He could hear the voice, and he understood it was attached to a person, but for some reason, he couldn’t bear to lift his eyes from the paper in front of him. It was too much. All of this, it was more than he wanted to bear. He’d quit the Hero world for a reason, after all. Asking him to shoulder so much pain was unfair; it was downright cruel. Yet, he knew he was going to have to do exactly that. He’d have to raise his head, tear his eyes from the list on his desk, and bravely soldier forth. The blood, battle, and chaos weren’t the part that truly showed what people were made of. It was when the dust settled, and one had to carry the weight of what they’d seen, done, and failed to do, that the real test began. He couldn’t afford to fail it. Even if he did, the weight wouldn’t vanish. It would only fall on someone else to carry.
“Blaine,” Professor Pendleton repeated. “The DVA committee is asking for you.”
“Thank you, Sean.” Dean Blaine lifted his head up, turning away from the document he’d been staring at for the past several days. It was a list of every life, Super or human, that had been lost in the attack. The media had been in a frenzy, waffling between an outpouring of sympathy for the deceased, issuing a call to arms against the Sons of Progress, and blaming the HCP for not better protecting its campus. Students were leaving in droves, all final exams canceled in the wake of the tragedy. After conducting their own research, the DVA had moved on to interviewing the Lander staff, assessing if any fault lay with them.
“For what it’s worth, Chapman hasn’t turned on us,” Professor Pendleton said. “He told the committee that he authorized the use of students and HCP grounds for evacuations. I was sort of expecting him to say he had no idea what we were talking about.”
“Ralph Chapman has no reason to lie,” Dean Blaine replied. “For one thing, in a situation like this, telepaths will doubtlessly be employed if stories clash. For another, I’d be surprised if he isn’t up for a commendation. Regardless of how he might act toward one of our students, he paved the way for us to save countless lives that night. Ralph did nothing wrong. None of you did. Rest assured, the fault for what happened does not lie on any of your shoulders.”
Dean Blaine left the room, heading toward the area the DVA had turned into a makeshift office. No matter what they said to him, he already knew the truth. He was the one charged with keeping this school, and, most importantly, its students safe.
He was the one who had failed Lander.
* * *
“How are they holding up?” Owen Daniels, sans his Titan mask, set a bag of take-out from a nearby Mexican restaurant on the Melbrook kitchen counter. He hadn’t felt up to returning to Brewster yet, not until he knew for certain that Hershel and Roy were safe. This paternal desire was somewhat complicated, however, by their lack of desire to see him.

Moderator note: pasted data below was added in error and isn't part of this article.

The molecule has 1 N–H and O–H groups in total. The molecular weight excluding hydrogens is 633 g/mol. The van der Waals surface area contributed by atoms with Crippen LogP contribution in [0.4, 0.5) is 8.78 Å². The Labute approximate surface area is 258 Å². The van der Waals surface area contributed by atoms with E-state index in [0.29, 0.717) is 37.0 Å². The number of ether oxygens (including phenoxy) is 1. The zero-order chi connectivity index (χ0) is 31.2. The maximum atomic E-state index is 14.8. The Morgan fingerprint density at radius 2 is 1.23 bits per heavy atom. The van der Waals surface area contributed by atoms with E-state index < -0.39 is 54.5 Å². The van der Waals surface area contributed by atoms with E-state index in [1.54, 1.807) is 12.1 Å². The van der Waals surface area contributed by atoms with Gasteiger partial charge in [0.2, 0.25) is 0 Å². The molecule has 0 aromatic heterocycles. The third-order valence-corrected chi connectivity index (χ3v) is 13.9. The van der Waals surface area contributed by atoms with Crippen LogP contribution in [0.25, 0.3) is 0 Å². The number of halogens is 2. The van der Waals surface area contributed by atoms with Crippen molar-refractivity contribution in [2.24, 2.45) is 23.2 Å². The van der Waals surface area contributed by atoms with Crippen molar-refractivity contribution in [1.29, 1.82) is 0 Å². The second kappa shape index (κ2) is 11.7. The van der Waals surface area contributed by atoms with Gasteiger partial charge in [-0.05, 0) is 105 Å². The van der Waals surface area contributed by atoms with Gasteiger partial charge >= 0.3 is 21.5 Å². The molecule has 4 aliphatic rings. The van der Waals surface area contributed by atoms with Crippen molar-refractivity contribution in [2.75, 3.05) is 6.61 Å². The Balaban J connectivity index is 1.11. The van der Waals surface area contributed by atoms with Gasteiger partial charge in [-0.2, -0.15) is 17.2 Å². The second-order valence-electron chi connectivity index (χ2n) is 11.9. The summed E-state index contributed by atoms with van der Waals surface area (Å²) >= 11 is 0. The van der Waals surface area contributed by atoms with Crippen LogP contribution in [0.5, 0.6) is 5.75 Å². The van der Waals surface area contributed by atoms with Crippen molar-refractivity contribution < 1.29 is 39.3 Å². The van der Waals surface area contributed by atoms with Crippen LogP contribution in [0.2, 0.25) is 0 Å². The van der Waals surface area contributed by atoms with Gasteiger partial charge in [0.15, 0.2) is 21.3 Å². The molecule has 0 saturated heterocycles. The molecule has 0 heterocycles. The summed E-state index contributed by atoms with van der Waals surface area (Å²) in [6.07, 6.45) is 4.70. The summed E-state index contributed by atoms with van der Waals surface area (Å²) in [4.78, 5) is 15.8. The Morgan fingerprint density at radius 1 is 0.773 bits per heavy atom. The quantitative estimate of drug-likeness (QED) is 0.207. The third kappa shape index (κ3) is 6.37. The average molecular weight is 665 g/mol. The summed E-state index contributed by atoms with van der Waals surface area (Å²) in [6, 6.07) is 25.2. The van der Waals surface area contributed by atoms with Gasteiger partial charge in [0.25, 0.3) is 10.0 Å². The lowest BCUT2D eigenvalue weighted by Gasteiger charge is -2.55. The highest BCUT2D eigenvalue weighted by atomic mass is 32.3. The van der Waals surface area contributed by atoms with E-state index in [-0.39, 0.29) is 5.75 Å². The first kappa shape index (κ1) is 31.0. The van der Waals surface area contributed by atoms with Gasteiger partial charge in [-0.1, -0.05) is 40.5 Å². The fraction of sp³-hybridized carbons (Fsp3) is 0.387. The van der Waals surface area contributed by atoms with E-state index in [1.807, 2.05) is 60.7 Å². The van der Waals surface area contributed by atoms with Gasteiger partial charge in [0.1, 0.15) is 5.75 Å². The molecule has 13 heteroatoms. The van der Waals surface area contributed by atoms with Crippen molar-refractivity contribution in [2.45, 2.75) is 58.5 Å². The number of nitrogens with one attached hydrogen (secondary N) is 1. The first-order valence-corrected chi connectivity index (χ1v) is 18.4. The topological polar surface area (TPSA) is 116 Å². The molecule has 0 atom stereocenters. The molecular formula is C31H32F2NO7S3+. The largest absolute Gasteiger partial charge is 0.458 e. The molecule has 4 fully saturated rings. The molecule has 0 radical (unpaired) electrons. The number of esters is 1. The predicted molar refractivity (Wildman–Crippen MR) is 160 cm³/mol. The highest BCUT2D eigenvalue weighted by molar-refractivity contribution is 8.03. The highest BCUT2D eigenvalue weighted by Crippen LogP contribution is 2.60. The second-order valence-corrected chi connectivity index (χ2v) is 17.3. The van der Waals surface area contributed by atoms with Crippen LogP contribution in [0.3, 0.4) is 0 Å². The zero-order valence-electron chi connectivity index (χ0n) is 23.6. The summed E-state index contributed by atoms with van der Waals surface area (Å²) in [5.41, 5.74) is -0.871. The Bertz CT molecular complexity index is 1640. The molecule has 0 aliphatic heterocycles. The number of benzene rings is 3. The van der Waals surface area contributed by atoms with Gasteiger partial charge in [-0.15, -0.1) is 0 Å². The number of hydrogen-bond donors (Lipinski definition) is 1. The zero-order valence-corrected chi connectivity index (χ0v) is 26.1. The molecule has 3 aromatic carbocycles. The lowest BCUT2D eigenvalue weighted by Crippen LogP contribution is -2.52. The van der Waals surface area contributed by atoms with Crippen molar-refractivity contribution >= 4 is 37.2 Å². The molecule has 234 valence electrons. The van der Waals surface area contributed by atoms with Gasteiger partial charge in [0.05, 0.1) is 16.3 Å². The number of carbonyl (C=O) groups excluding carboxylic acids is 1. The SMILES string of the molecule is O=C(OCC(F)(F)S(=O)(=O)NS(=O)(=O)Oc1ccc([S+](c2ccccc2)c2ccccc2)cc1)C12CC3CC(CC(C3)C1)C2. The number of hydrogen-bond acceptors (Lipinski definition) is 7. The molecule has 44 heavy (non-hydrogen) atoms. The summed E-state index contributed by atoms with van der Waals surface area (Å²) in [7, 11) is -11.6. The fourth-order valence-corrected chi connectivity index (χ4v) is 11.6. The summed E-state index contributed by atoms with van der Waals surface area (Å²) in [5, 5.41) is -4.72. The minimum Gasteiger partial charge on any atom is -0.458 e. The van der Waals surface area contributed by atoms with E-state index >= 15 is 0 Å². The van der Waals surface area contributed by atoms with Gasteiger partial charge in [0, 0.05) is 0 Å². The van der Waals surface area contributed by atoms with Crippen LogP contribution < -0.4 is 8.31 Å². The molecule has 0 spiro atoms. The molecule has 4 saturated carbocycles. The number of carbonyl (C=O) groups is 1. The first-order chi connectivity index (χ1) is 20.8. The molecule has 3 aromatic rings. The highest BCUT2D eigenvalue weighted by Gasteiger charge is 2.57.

“As good as we can really hope for,” Mr. Transport said. “Alex has effectively moved in; he’s slept on the boys’ lounge couch every night since the incident happened. They’re all down, of course, but each is dealing with it in their own way. Roy and Hershel have been training non-stop; Chad went back to his usual routine. Vince, Mary, and Alice have mostly been sitting around, occasionally talking about what happened. Sometimes Thomas, Jill, and Will come as well. They’re processing this as best they can, I think. I wish classes weren’t canceled. It would help if they had something to take their mind off things.”
“Summer break technically starts in a few days anyway. They were going to have to face boredom eventually,” Owen pointed out.
“I know, I just want to help more,” Mr. Transport said. “Mr. Numbers is being used to try and track down whoever was leading the attack, but it’s a tall order. None of us even saw his face, and the only name people would give us is ‘Crispin.’ Assuming that’s a real name, it’s still not much to go on.”
“Right now, every Hero in the world wants that guy’s head on a pike. And since the Sons of Progress were nice enough to claim credit for the attack, we know where to start asking questions.”
“That’s all well and good for revenge, but I don’t know that it will help them move on,” Mr. Transport said.
Owen nodded and began unpacking hot dishes from the paper sack. “Right now, they probably feel helpless. They’ve put in all this time training, and yet, when shit got real, they weren’t able to protect all those people. Some of them even got their first taste of what real defeat in the field is like. Truthfully, they don’t have any reason to feel ashamed. Those kids saved so many students that would have died without them, and those amped-up bastards were far out of their league. The one I took down managed to hurt me with just a punch. He probably could have effortlessly killed most other strongmen.”
“The feeling of their actual accomplishments isn’t much compared to the weight of their perceived failures,” Mr. Transport said. “You speak like this happens to most Heroes at some point, though. How do you usually get through it?”
“Normally, it doesn’t happen on this big of a scale,” Owen admitted. “And the truth is, some people don’t get through it. Facing the fact that no matter what you do, people will die, is enough to break certain folks. The ones who come to terms with it usually find solace in working harder, and train their asses off. The more powerful we become, the more people we feel like we can save. I won’t say it’s the healthiest mindset, but it lets a lot of us get out of bed in the morning. That’s something.”
“Perhaps there’s something we can do along those lines,” Mr. Transport said. “After tomorrow, I mean.”
“Smart call. No sense in making progress before then.”